• Battery "clothing," such as a vest, as an alternative to carrying a heavy battery pack for powering medical devices, or military communications, or night-vision gear. The battery could also be implanted in the body and charged externally by induction.
  • Electric vehicles with the battery "hidden" throughout the car in the roof, doors, and fenders.
  • Sophisticated toys.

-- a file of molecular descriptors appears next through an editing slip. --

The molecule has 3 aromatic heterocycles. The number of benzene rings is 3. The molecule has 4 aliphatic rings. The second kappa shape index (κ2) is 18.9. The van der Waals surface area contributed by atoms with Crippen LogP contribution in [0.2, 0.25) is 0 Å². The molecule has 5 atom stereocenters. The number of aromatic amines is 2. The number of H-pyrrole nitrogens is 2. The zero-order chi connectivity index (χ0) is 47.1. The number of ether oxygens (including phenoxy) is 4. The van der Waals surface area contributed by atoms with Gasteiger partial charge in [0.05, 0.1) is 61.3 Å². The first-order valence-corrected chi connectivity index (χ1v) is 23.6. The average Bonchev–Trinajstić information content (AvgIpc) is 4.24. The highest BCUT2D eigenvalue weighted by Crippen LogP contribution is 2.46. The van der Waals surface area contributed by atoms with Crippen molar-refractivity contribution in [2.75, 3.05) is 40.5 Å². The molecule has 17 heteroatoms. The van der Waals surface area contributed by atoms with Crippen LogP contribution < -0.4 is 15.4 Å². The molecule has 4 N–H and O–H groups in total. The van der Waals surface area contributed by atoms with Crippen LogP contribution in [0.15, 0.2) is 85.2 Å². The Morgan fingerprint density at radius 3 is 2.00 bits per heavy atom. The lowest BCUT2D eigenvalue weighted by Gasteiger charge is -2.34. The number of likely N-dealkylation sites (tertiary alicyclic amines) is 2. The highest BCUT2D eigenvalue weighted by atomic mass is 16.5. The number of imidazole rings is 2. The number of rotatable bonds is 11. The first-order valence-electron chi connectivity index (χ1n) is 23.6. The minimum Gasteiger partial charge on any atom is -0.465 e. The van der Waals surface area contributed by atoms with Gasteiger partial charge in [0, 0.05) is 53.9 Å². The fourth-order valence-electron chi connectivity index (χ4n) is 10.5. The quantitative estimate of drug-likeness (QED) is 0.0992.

The basic simplicity of the battery will allow manufacturers to piggyback on current plastic-processing techniques. "Think of the battery as a strip of polymer with particles dispersed close to both surfaces [the electrodes], then impregnated with liquid [the lithium-ion electrolyte]," says battery-team member Paul Warren. In actually making the battery, three strips are fused together: top and bottom plastic strips -- the particle-containing electrodes -- each surfaced with a mesh-like metal current collector, and a center strip of pure plastic sandwiched in-between. This tri-layer package could be assembled at high speed in continuous fashion while exposed to heat sufficient to fuse the layers into one so there are no interfaces. After fusing, the strip is immersed in a bath of electrolyte, which, by a proprietary process, entraps the liquid in the molecular structure of the plastic polymer, filling the center area and surrounding the electrode particles in the outer areas. "Our battery can be made like any other multilayer plastic laminate films, such as those used in food packaging," says Dr. Warren. "Only at the end does it get fussy about being a battery. It's like making textile yard goods, then the battery manufacturer activates it [impregnates it with electrolyte]." Processing the film in 60-inch widths is not unreasonable, says Dr. Keramidas. In between lamination and electrolyte impregnation, the film can be rolled up and stored indefinitely. All of the materials in the battery are readily available, and only the electrolyte makes a truly expensive contribution. "Isolating the cost of materials only, not considering our simple manufacturing process, we beat all battery technologies except lead/acid," says Dr. Keramidas. The impetus for the lithium-ion battery can be traced to 1990 when Bellcore researchers tackled the challenge of new backup power sources for current telephone and future network distribution systems. At present, batteries at central switching offices provide backup power for public telephone networks. The batteries kick in any time there is a power glitch, so telephone service is maintained. To meet the new consumer demand for broadband services (telephone, multichannel TV, data, video), telecommunications companies are considering connecting customers with optical-fiber distribution systems with local fiber-to-home, fiber-to-curb, or fiber-coaxial systems. These optical-fiber based systems "will require multiple powering points in a distributed system, not a central powering system," says battery-team member Tony Gozdz. In the special case where optical fiber is routed to the curb, transmission from the curb to the home could be wireless. Battery power in the devices in the home will be required to back up utility power in case of a power outage. Lead/acid has been the traditional battery technology for central-station backup power, but "lead/acid batteries are unreliable in some applications because they do not work well in high-temperature environments," continues Dr. Gozdz. "In areas like Arizona, Texas, Florida, and Louisiana, lead/acid batteries used for backup power have very short life spans unless they are in environmentally controlled vaults." The need for backup power in optical systems at nodes on the network and at the customer location magnifies the need for a more reliable system, one that doesn't require a controlled environment to function. "The stimulus for this whole program was for us to come up with a better high-temperature operating battery for telecommunications backup," says Dr. Keramidas. To meet the challenge, a team of researchers, each with a particular scientific expertise, was assembled and let loose on the project. The team included a polymer chemist, a plastics-processing expert, a physical chemist, and an electrochemist, all led by a solid-state chemist, who reports to an applied physicist. The multidisciplinary approach yielded rapid results. In 1992 the team's first rechargeable lithium-ion battery was released for licensing. This system capitalizes on the high energy density, good recharge cycle life, and other features of lithium-ion electrochemistry, while providing a reliable operating range up to 60 C (140 F). In this technology, however, the electrolyte is still a free liquid, not entrapped in a polymer. Thus the battery had to be "packaged" to a rigid geometry like other batteries with liquid electrolytes, such as lead/acid, NiCAD, and nickel metal-hydride. The contribution of this initial technology compared with a competing liquid-electrolyte lithium-ion battery was in the electrode, where cobalt in the cathode was replaced with manganese for reasons of cost, availability, toxicity, and problems with battery deterioration on overcharge. The last hurdle for the team was to overcome the disadvantages of a liquid electrolyte and remove the constraints of the package. Then came the breakthroughs: the discovery of a readily available polymer that could carry both the electrode particles and the liquid electrolyte, and a process to entrap the liquid electrolyte in the polymer matrix. The result was a battery that could be cut, bent, and punched with holes, without leaking, yet retained all the benefits intrinsic to the liquid lithium-ion technology. "Lithium ion is considered the last frontier in battery technology," says Dr. Keramidas. "We've taken that technology and made it into a flexible solid. This in a nutshell has been our achievement." The only real limitation to the technology relates to the lithium ion itself, the species that shuttles back and forth allowing the battery to be rechargeable. In lead/acid, NiCAD, and nickel metal-hydride battery technologies, the ion moving in the battery is the hydrogen ion, a proton, the smallest positively charged ion that exists. The lithium ion is "six times heavier and two and a half times larger than the proton, a tennis ball compared to a ping-pong ball," says team member Caroline Schmutz. As such, the lithium ion is not as nimble, "so batteries based on lithium-ion technology don't have a high power rate, or capacity for high-speed discharge," says Dr. Schmutz. Thus they cannot generate the power surge required of some power tools, such as a power screwdriver, nor the quick pulse to start a car. The rest of the field, however, is wide open. To reap the benefits of its development, Bellcore has chosen to license its technology. Interestingly, even companies outside the battery business are investigating licenses. "Because of its ease of fabrication, it is the first battery to open the door to nonbattery manufacturers," says Dr. Keramidas. "Even traditional battery manufacturers have to change their mindset." Of potential licensees, he notes, "we have visionaries who say, 'This is what we've been waiting for.' We have others driven by specific applications, such as electric-vehicle or military applications, who see the opportunity and say, 'I'll make it myself.' Then there are the companies already doing sheet plastics. From enthusiast to cynic, everyone who has seen the batteries has left impressed. "My role is to project the achievement with proper technical appreciation so it will have maximum impact," continues Dr. Keramidas. "So far we have one licensee signed and by the end of the year we could have three more. There are about a dozen industrial entities in different stages of serious negotiations, and this has only been since March, when the technology was introduced."